Back-to-school with centers of technology excellence

It’s back-to-school this month for nearly 56 million K-12 students in the U.S. Many will participate in afterschool programs that offer supervised activities for children of working parents or caregivers and providing developmental opportunities to urban and rural youth. Boys & Girls Clubs of America (BGCA) is a great example. Their Club Tech afterschool technology program is now in its tenth year and recent studies by the University of Washington and others indicate that the program has positively impacted youth served by promoting learning and helping to retain and increase membership.

Boys & Girls Club Centers of Excellence

To celebrate the success of Club Tech, BGCA and Microsoft – a founding sponsor - are refreshing the model in selected sites to encourage further innovation and replication. With additional support from new partners, Comcast and the Joan Ganz Cooney Center at Sesame Workshop, BGCA has recently launched five sites known as Centers of Excellence to create a vibrant look and feel and update the technology and curriculum.

The first Center opened in May at the historic Dunlevy Milbank Club in Harlem, where Bill Gates and then First Lady Hillary Rodham Clinton first launched Club Tech 10 years ago. The Harlem event was followed by four other openings during the summer in Chicago, Washington, DC and Puget Sound. This fall five more Centers are planned in cities across the East, Midwest and West region, including Atlanta not far from the BGCA national headquarters.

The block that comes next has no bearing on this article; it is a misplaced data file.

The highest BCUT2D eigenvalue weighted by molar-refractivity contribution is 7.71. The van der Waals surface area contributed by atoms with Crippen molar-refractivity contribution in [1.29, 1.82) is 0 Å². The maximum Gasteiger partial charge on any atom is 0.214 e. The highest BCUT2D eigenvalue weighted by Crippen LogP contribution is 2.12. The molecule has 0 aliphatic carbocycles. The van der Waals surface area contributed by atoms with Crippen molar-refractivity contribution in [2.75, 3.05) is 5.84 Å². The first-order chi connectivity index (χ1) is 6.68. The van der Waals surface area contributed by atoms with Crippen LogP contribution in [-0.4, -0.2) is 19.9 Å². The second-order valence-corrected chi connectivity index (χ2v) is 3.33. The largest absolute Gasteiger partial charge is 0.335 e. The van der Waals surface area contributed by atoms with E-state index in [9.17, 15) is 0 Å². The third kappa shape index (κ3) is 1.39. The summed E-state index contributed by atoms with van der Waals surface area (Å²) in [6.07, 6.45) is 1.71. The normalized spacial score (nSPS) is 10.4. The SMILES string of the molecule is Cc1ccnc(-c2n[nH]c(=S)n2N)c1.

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Grand Openings last month at the Bellevue BGC and the Smilow Clubhouse at Rainier Vista attracted enthusiastic audiences of Club members and friends. Robbie Bach, Microsoft executive, and chairperson of the national BGCA Board of Governors, and longtime Bellevue Boys & Girls Club board member, was a keynote speaker for their opening, along with Jon Roskill, Microsoft executive and Boys & Girls Club of King County board member. Roskill also spoke during the events at Smilow Clubhouse and in Harlem noting that “today’s kids are using technology in new ways not dreamed of even 10 years ago when we first launched Club Tech.”

To meet that challenge, the goal of Club Tech is to empower young people to do well in school and to prepare them for success in a 21st century workforce. Thus, the Centers provide kids with state-of-the-art Microsoft software and new hardware in a dedicated space to foster creativity and teamwork along with cutting edge training and education for Club Tech Staff. Instruction in areas such as creating a resume, designing websites and restoring computers will be combined with activities to develop critical thinking, project management and problem-solving skills.

Each Center of Excellence includes designated, specially designed instructional and exploratory zones:

  • The Instructional Zone - a traditional lab space where youth will learn and master technology fundamentals
  • The Exploratory Zone – a space designed for team project work using advanced technology and skill sets to help teens become experienced technology users

During the past decade, more than 3,600 Club Tech locations have opened in the U.S. and on military bases worldwide, serving close to 1 million kids each year. These Centers of Excellence are intended to have a positive impact on the next generation of youth as they develop skills and confidence about their future outlook.

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